Wings Over Cuyahoga Valley

“I hope my work honors all creatures regardless of size or recognition.” — Jim Roetzel


People and Birds

A male oriole lands on a tree by a nest with a female resting inside.
Baseball has made this colorful bird famous. Baltimore orioles prefer weaving their distinctive nests in sycamores, a tall tree with patchy white bark that grows along waterways. As habitat has improved along the Cuyahoga River in recent decades, orioles have become much more common.

© Jim Roetzel

Wherever you go, birds are all around. Sometimes they are fleeting flashes of bright color. Other times they capture our attention, dazzling us with their singing, their variety, and their feats of endurance. As neighbors who share our spaces, they can be charming—or annoying. Artists are attracted to their beauty. For park scientists, studying birds is a way to measure the health of our environment. What comes to your mind when you think about birds?

Wings Over Cuyahoga Valley was originally imagined as a traveling exhibit. Through the masterful bird photography of Jim Roetzel, it explores the relationships between people and nature. Since COVID-19 delayed those plans, we will be rolling out a series of short online videos on different themes. Through his work, Jim strives to reveal the beauty in the common and the wonder in the world just beyond our doorstep. He finds photography one of the most powerful ways to share the spirit of natural places.

Wings Over Cuyahoga Valley is presented by Tinkers Creek Watershed Partners and the National Park Service. The curators are Mary Grodek, Arrye Rosser, and Joe Valencic.

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4 minutes, 5 seconds

Earth Day turned 50 on April 22, 2020. What do birds tell us about the state of our environment? This slideshow of images by Jim Roetzel explores conservation successes and emerging challenges at Cuyahoga Valley National Park in Ohio.


Capturing Personality

A black-capped chickadee perches on bright red berries.

Black-capped chickadee

Credit: © Jim Roetzel

A Canada goose flies in for a landing at Kendall Lake.

Canada Goose

Credit: © Jim Roetzel

Begin by looking closely at this portrait of a black-capped chickadee. As regulars at bird feeders, they are familiar to many people. What do you see in its expression? Jim Roetzel commented, “I am very impressed by small birds. They don’t get photographed nearly as much as top predators such as hawks, owls, and eagles. However, they deserve to be photographed with the same zeal and craft as the larger stars of the avian world. What I particularly like about this image is the pose. There is a suggestion of movement—just before the chickadee flies off—and the look in the chickadee’s eyes. I don’t remember what made it look up, but I think this makes the shot.”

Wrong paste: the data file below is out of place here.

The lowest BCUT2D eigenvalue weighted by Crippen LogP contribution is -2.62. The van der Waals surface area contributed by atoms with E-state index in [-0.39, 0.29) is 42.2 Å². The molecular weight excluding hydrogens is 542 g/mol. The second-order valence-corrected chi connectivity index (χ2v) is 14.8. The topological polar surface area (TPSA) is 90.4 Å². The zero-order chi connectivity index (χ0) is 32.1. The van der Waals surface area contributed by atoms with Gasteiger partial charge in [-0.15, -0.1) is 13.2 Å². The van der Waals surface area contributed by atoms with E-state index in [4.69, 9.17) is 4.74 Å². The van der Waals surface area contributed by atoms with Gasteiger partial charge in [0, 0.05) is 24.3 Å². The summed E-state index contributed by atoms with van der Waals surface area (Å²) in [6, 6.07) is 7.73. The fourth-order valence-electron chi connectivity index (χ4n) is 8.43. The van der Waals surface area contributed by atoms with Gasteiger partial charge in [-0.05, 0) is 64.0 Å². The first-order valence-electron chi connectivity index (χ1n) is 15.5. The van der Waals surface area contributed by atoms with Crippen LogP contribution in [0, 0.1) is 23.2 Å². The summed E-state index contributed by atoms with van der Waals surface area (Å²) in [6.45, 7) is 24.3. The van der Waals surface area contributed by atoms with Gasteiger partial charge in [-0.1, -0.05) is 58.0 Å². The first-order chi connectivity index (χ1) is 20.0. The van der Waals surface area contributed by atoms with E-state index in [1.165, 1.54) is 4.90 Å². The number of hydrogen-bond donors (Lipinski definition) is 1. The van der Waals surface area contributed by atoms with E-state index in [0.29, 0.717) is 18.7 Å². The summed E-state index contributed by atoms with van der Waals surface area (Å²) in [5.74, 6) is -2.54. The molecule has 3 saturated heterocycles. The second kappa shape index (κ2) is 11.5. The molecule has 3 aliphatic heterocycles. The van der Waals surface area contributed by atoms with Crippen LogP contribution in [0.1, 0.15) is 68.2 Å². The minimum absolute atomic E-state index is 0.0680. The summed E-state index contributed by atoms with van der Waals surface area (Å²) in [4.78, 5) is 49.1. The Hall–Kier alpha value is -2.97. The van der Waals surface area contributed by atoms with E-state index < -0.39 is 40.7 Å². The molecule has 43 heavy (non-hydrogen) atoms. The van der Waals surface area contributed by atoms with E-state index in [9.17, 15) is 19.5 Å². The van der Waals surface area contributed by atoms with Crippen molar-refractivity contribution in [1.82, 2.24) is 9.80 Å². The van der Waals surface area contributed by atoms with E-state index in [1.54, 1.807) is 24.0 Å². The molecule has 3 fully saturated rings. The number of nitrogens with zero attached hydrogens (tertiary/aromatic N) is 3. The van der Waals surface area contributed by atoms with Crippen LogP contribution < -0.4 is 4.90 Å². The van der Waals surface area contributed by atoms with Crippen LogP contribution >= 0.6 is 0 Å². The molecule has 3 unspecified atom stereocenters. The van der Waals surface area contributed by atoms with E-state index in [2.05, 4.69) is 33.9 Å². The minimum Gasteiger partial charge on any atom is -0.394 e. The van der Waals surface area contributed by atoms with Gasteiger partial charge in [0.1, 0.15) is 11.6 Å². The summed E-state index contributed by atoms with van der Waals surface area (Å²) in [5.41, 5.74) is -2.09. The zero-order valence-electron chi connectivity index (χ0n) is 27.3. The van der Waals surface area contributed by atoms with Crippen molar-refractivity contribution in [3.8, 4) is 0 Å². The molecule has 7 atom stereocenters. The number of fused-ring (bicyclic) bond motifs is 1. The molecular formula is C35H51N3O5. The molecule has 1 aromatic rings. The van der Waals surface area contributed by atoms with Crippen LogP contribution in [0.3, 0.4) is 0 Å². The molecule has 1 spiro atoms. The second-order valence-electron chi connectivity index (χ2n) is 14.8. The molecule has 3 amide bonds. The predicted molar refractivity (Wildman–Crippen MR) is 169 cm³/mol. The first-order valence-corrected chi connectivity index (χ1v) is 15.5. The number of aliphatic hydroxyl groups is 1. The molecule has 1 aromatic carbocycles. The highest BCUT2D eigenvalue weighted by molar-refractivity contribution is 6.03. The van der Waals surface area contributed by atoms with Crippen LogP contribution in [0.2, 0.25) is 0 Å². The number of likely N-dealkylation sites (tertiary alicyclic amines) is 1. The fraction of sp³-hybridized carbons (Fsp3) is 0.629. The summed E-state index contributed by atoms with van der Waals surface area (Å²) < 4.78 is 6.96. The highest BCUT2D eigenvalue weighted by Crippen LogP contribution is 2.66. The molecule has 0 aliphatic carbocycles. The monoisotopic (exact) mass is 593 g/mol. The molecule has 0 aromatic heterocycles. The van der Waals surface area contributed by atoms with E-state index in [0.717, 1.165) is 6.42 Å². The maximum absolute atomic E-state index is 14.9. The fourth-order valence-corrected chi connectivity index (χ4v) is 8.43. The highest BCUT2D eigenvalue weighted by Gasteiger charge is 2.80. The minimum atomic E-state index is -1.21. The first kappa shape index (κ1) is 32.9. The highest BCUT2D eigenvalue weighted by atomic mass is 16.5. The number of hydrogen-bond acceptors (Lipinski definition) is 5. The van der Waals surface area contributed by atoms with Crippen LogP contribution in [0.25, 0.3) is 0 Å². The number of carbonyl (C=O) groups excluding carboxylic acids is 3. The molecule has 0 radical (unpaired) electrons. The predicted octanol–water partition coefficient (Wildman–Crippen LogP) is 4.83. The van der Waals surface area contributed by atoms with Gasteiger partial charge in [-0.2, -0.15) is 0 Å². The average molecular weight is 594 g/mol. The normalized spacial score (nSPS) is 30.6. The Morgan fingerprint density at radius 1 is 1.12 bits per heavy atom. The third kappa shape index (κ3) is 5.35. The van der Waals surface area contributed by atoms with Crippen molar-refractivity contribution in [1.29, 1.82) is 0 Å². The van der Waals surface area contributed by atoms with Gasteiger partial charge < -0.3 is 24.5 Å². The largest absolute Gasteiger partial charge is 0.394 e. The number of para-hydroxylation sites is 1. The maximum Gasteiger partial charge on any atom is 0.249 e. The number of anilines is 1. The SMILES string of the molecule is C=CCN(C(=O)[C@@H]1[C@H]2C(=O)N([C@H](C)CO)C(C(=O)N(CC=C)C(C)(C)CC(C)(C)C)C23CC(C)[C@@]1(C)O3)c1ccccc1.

Chickadees are known for being bold and curious. Their habits don’t bring them into conflict with people. In contrast, Canada geese are big and aggressive and often hang out in large groups. We might enjoy looking up at their honking V-formations heading south in autumn, but stepping through goose poop is no fun. In this portrait, the goose is running off a rival at Kendall Lake. “You can usually anticipate a charge by noticing its head and neck going down almost level to the ground or water. That is a warning sign,” noted Roetzel. Tensions are especially high during spring courtship.

If you could photograph a favorite bird, consider what would make the character of the bird shine. Remember the animal comes first, not the photograph. Respect its wildness and follow each park’s rules of distance and approach. In general, don’t do anything that makes wildlife change its behavior because of your presence.
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    Photographer Jim Roetzel beside his camera and tripod.
    Photographer Jim Roetzel beside his camera and tripod.

    © Ron Skinner

    Meet Jim Roetzel

    “You have to be out in the wild almost every day to be good at this. Being outside matters most. The camera is just a way to share my walks with others.”

    Photographer and teacher Jim Roetzel has lived near Cuyahoga Valley his whole life. He notes that capturing Ohio’s subtle beauty can be difficult, but it’s a challenge he finds particularly rewarding. He has also photographed all over the United States and Canada, following nature’s rhythms, migrations, and seasons. His work regularly appears in nation publications including Audubon, Smithsonian, and National Parks. In addition, Roetzel and his co-authors have produced three books: Cuyahoga Valley National Park: A Photographic Portrait, Birds of North America, and Birds of New England.

    Roetzel is a long-time leader in the Cuyahoga Valley Photographic Society, an activity of the Conservancy for Cuyahoga Valley National Park. He encourages you to attend their programs and consider becoming a member.

    Roetzel is a long-time leader in the Cuyahoga Valley Photographic Society, an activity of the Conservancy for Cuyahoga Valley National Park. He encourages you to attend their programs and consider becoming a member.


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